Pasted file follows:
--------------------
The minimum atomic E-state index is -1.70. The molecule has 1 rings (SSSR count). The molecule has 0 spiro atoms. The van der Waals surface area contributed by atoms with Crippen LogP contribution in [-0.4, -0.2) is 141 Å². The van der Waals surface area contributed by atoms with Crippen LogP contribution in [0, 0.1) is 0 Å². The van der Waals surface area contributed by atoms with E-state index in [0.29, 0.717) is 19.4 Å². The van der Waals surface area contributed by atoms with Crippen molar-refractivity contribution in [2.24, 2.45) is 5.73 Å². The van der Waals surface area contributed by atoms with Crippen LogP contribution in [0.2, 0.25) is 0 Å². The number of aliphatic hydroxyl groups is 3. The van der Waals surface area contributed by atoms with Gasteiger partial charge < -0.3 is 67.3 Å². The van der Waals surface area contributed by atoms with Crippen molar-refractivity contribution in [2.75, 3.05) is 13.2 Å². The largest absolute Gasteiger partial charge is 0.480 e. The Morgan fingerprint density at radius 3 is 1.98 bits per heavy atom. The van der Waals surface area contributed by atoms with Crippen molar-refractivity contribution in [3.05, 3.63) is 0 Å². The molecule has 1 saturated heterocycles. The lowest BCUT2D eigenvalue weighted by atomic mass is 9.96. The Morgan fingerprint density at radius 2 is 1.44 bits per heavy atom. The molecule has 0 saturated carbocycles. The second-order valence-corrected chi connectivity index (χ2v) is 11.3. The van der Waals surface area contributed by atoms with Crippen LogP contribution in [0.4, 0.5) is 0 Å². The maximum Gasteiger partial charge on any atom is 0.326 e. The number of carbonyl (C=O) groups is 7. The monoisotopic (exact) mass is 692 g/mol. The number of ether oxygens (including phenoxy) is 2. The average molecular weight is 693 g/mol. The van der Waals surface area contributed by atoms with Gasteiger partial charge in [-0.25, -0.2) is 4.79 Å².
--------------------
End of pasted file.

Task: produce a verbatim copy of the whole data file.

The minimum atomic E-state index is -1.70. The molecule has 1 rings (SSSR count). The molecule has 0 spiro atoms. The van der Waals surface area contributed by atoms with Crippen LogP contribution in [-0.4, -0.2) is 141 Å². The van der Waals surface area contributed by atoms with Crippen LogP contribution in [0, 0.1) is 0 Å². The van der Waals surface area contributed by atoms with E-state index in [0.29, 0.717) is 19.4 Å². The van der Waals surface area contributed by atoms with Crippen molar-refractivity contribution in [2.24, 2.45) is 5.73 Å². The van der Waals surface area contributed by atoms with Crippen LogP contribution in [0.2, 0.25) is 0 Å². The number of aliphatic hydroxyl groups is 3. The van der Waals surface area contributed by atoms with Gasteiger partial charge < -0.3 is 67.3 Å². The van der Waals surface area contributed by atoms with Crippen molar-refractivity contribution in [2.75, 3.05) is 13.2 Å². The largest absolute Gasteiger partial charge is 0.480 e. The Morgan fingerprint density at radius 3 is 1.98 bits per heavy atom. The van der Waals surface area contributed by atoms with Crippen molar-refractivity contribution in [3.05, 3.63) is 0 Å². The molecule has 1 saturated heterocycles. The lowest BCUT2D eigenvalue weighted by atomic mass is 9.96. The Morgan fingerprint density at radius 2 is 1.44 bits per heavy atom. The molecule has 0 saturated carbocycles. The second-order valence-corrected chi connectivity index (χ2v) is 11.3. The van der Waals surface area contributed by atoms with Crippen LogP contribution in [0.4, 0.5) is 0 Å². The maximum Gasteiger partial charge on any atom is 0.326 e. The number of carbonyl (C=O) groups is 7. The monoisotopic (exact) mass is 692 g/mol. The number of ether oxygens (including phenoxy) is 2. The average molecular weight is 693 g/mol. The van der Waals surface area contributed by atoms with Gasteiger partial charge in [-0.25, -0.2) is 4.79 Å².